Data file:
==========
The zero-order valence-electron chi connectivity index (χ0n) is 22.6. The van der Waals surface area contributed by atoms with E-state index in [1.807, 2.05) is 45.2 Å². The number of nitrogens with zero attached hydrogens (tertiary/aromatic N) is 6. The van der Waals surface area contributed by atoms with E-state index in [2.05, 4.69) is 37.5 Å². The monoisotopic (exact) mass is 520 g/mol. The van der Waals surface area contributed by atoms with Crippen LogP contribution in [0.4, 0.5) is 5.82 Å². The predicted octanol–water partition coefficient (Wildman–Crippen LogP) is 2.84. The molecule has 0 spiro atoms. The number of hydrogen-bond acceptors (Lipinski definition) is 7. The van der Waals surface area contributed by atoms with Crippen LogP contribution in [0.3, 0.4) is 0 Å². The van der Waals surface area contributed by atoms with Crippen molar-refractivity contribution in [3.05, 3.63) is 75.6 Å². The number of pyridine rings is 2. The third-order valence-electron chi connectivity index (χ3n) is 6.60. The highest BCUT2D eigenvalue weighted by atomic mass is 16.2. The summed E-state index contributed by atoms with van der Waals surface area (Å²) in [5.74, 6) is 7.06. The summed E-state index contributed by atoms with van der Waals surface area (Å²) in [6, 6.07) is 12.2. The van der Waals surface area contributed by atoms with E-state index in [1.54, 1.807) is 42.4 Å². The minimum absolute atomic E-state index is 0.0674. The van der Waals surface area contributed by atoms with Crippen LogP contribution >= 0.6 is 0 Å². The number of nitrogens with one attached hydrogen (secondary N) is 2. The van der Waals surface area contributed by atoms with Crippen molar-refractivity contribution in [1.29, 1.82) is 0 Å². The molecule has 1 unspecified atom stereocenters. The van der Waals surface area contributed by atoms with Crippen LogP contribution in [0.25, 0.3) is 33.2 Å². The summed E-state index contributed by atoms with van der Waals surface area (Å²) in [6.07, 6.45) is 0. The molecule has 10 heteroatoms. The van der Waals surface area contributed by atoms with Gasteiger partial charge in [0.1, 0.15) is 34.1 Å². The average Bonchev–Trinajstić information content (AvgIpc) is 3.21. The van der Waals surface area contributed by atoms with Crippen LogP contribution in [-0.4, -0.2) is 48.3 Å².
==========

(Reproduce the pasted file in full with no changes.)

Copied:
The zero-order valence-electron chi connectivity index (χ0n) is 22.6. The van der Waals surface area contributed by atoms with E-state index in [1.807, 2.05) is 45.2 Å². The number of nitrogens with zero attached hydrogens (tertiary/aromatic N) is 6. The van der Waals surface area contributed by atoms with E-state index in [2.05, 4.69) is 37.5 Å². The monoisotopic (exact) mass is 520 g/mol. The van der Waals surface area contributed by atoms with Crippen LogP contribution in [0.4, 0.5) is 5.82 Å². The predicted octanol–water partition coefficient (Wildman–Crippen LogP) is 2.84. The molecule has 0 spiro atoms. The number of hydrogen-bond acceptors (Lipinski definition) is 7. The van der Waals surface area contributed by atoms with Crippen LogP contribution in [0.3, 0.4) is 0 Å². The van der Waals surface area contributed by atoms with Crippen molar-refractivity contribution in [3.05, 3.63) is 75.6 Å². The number of pyridine rings is 2. The third-order valence-electron chi connectivity index (χ3n) is 6.60. The highest BCUT2D eigenvalue weighted by atomic mass is 16.2. The summed E-state index contributed by atoms with van der Waals surface area (Å²) in [5.74, 6) is 7.06. The summed E-state index contributed by atoms with van der Waals surface area (Å²) in [6, 6.07) is 12.2. The van der Waals surface area contributed by atoms with E-state index in [1.54, 1.807) is 42.4 Å². The minimum absolute atomic E-state index is 0.0674. The van der Waals surface area contributed by atoms with Crippen LogP contribution >= 0.6 is 0 Å². The number of nitrogens with one attached hydrogen (secondary N) is 2. The van der Waals surface area contributed by atoms with Crippen molar-refractivity contribution in [1.29, 1.82) is 0 Å². The molecule has 1 unspecified atom stereocenters. The van der Waals surface area contributed by atoms with Crippen LogP contribution in [0.25, 0.3) is 33.2 Å². The summed E-state index contributed by atoms with van der Waals surface area (Å²) in [6.07, 6.45) is 0. The molecule has 10 heteroatoms. The van der Waals surface area contributed by atoms with Gasteiger partial charge in [0.1, 0.15) is 34.1 Å². The average Bonchev–Trinajstić information content (AvgIpc) is 3.21. The van der Waals surface area contributed by atoms with Crippen LogP contribution in [-0.4, -0.2) is 48.3 Å².